Rock-based thermal energy storage production moves into gigawatt scale


From pv magazine Global

Thermal energy storage (TES) has shown great potential to contribute to the decarbonization of global heat and power. But while the technology has attracted funding and early commercialized installations, it has largely failed to scale well.

Israel-based Brenmiller is looking set to become one of the first companies in this field to establish a full gigawatt-scale production by the year’s end. “Our 4 GW to 5 GW automated production line in Diona will be switched on in one to two months from now,” Brenmiller’s CBO Doron Brenmiller tells pv magazine.

The equipment purchase was financed through a non-dilutive EUR 7.5 million ($8.2 million) credit facility with the European Investment Bank (EIB).

Brenmiller’s bGen system heat crushes rocks and then stores that thermal energy for minutes, hours, or days. The stored heat energy can be used to produce energy in the form of steam for electricity, water, or hot air for industrial applications. The bGen system is said to be low maintenance, with a lifespan of more than 30 years.

“Our levelized cost of heat (LCOH) depends on what is charging the system. Typically, this is cheap renewable energy, so our LCOH stands between 30-50 $/MWh, which makes it cheaper than gas today in most places in Europe,” Brenmiller says.

According to him, the company has managed to find immediate partners in the chemicals, pharmaceutical, food and beverage, and tabacco industries which consume massive amounts of heat that typically represents 60-70% of their energy consumption. “Cement and steel industries are a bit more challenging for us, as we operate in the 150 – 500 degrees C range, and these industries need higher temperatures for their industrial processes,” he adds.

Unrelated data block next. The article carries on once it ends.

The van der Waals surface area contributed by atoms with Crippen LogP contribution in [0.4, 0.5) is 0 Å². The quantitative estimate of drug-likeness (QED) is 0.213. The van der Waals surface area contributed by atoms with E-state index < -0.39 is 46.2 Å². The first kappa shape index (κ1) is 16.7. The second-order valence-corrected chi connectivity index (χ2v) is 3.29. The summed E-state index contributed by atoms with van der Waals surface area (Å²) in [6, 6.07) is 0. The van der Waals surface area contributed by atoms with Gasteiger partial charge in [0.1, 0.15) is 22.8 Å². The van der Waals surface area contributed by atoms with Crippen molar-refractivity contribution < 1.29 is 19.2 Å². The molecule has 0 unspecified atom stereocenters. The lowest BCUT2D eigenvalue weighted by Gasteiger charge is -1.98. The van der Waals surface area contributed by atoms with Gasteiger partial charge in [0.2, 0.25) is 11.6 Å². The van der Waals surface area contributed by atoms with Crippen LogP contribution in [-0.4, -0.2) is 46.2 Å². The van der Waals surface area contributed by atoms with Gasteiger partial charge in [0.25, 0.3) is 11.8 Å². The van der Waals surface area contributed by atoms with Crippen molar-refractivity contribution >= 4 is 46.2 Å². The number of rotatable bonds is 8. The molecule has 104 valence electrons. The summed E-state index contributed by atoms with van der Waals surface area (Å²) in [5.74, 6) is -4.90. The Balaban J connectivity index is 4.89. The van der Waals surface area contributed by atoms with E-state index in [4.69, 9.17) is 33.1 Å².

The company has also partnered with large energy companies and IPPs such as Enel. In November last year, the Italian energy group started testing a 24 MWh TES system in Tuscany both as power-to-heat equipment and a thermal storage. In this first-of-a-kind application, the TES is integrated with a combined cycle gas turbine power plant to increase its overall flexibility.

“In the last couple of years, we have seen a huge uptick in demand for our technology and we already have a gigawatt-scale pipeline of projects. But it took us a long time to get there, we have invested more than half a million of dollars over the last 10 years,” Brenmiller say.

Due to the high shipment costs for its technology, the company’s strategy is to produce locally – either close to raw materials or project locations. “We are already in discussions in different markets in Europe, specifically Spain, Germany, the Netherlands and Denmark, but also in Brazil, to establish manufacturing facilities there,” he says.

“Today, it’s not all about lithium-based storage technologies. We see a lot of tenders starting go out for TES solutions and companies are proactively approaching us. There is a significant change in the market compared to two-three years ago,” Brenmiller says.

According to a report from the Long-Duration Energy Storage Council and McKinsey & Co. released in November last year, TES can expand the overall installed capacity potential of long-duration energy storage (LDES) to between 2 and 8 TW by 2040 (versus 1 to 3 TW without TES), which translates to a cumulative investment of $1.6 trillion to $2.5 trillion.

“TES enables this additional LDES opportunity by providing a cost-efficient alternative to decarbonizing heat and high-temperature heating applications. This is estimated to reduce system costs by up to $540 billion per year while creating broader system value by enabling an accelerated renewables build-out and optimization of grid utilization,” the report reads.

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